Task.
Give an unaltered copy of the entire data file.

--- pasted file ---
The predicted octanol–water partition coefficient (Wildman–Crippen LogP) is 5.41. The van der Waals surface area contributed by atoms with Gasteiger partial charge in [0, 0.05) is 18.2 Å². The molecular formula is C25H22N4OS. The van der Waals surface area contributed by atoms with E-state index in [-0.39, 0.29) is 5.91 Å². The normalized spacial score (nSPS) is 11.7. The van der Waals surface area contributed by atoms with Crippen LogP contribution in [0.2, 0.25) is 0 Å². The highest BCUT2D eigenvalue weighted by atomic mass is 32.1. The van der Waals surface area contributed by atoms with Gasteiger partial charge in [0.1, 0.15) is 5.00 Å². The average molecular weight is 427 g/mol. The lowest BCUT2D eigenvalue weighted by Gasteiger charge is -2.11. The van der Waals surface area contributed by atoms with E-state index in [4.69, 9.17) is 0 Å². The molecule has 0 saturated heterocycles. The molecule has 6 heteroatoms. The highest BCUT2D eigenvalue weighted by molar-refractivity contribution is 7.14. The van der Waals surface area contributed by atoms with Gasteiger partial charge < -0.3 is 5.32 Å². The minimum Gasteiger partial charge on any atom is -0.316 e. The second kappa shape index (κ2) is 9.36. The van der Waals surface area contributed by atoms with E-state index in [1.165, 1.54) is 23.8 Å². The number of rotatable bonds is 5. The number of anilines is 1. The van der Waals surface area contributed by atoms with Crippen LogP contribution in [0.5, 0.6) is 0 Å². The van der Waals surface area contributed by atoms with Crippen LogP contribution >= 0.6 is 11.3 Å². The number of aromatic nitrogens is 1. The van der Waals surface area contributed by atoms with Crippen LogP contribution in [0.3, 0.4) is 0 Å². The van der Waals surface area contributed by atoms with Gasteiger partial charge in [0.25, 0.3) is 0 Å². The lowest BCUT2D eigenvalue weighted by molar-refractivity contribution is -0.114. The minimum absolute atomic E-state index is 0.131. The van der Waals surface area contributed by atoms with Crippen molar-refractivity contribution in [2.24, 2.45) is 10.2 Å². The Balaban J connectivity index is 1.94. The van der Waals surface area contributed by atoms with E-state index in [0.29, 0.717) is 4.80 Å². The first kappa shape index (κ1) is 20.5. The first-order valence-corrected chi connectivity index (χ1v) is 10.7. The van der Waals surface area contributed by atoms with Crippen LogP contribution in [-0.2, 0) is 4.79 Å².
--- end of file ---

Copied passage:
The predicted octanol–water partition coefficient (Wildman–Crippen LogP) is 5.41. The van der Waals surface area contributed by atoms with Gasteiger partial charge in [0, 0.05) is 18.2 Å². The molecular formula is C25H22N4OS. The van der Waals surface area contributed by atoms with E-state index in [-0.39, 0.29) is 5.91 Å². The normalized spacial score (nSPS) is 11.7. The van der Waals surface area contributed by atoms with Crippen LogP contribution in [0.2, 0.25) is 0 Å². The highest BCUT2D eigenvalue weighted by atomic mass is 32.1. The van der Waals surface area contributed by atoms with Gasteiger partial charge in [0.1, 0.15) is 5.00 Å². The average molecular weight is 427 g/mol. The lowest BCUT2D eigenvalue weighted by Gasteiger charge is -2.11. The van der Waals surface area contributed by atoms with E-state index in [4.69, 9.17) is 0 Å². The molecule has 0 saturated heterocycles. The molecule has 6 heteroatoms. The highest BCUT2D eigenvalue weighted by molar-refractivity contribution is 7.14. The van der Waals surface area contributed by atoms with Gasteiger partial charge < -0.3 is 5.32 Å². The minimum Gasteiger partial charge on any atom is -0.316 e. The second kappa shape index (κ2) is 9.36. The van der Waals surface area contributed by atoms with E-state index in [1.165, 1.54) is 23.8 Å². The number of rotatable bonds is 5. The number of anilines is 1. The van der Waals surface area contributed by atoms with Crippen LogP contribution in [0.5, 0.6) is 0 Å². The van der Waals surface area contributed by atoms with Crippen LogP contribution >= 0.6 is 11.3 Å². The number of aromatic nitrogens is 1. The van der Waals surface area contributed by atoms with Crippen LogP contribution in [0.3, 0.4) is 0 Å². The van der Waals surface area contributed by atoms with Gasteiger partial charge in [0.25, 0.3) is 0 Å². The lowest BCUT2D eigenvalue weighted by molar-refractivity contribution is -0.114. The minimum absolute atomic E-state index is 0.131. The van der Waals surface area contributed by atoms with Crippen molar-refractivity contribution in [2.24, 2.45) is 10.2 Å². The Balaban J connectivity index is 1.94. The van der Waals surface area contributed by atoms with E-state index in [0.29, 0.717) is 4.80 Å². The first kappa shape index (κ1) is 20.5. The first-order valence-corrected chi connectivity index (χ1v) is 10.7. The van der Waals surface area contributed by atoms with Crippen LogP contribution in [-0.2, 0) is 4.79 Å².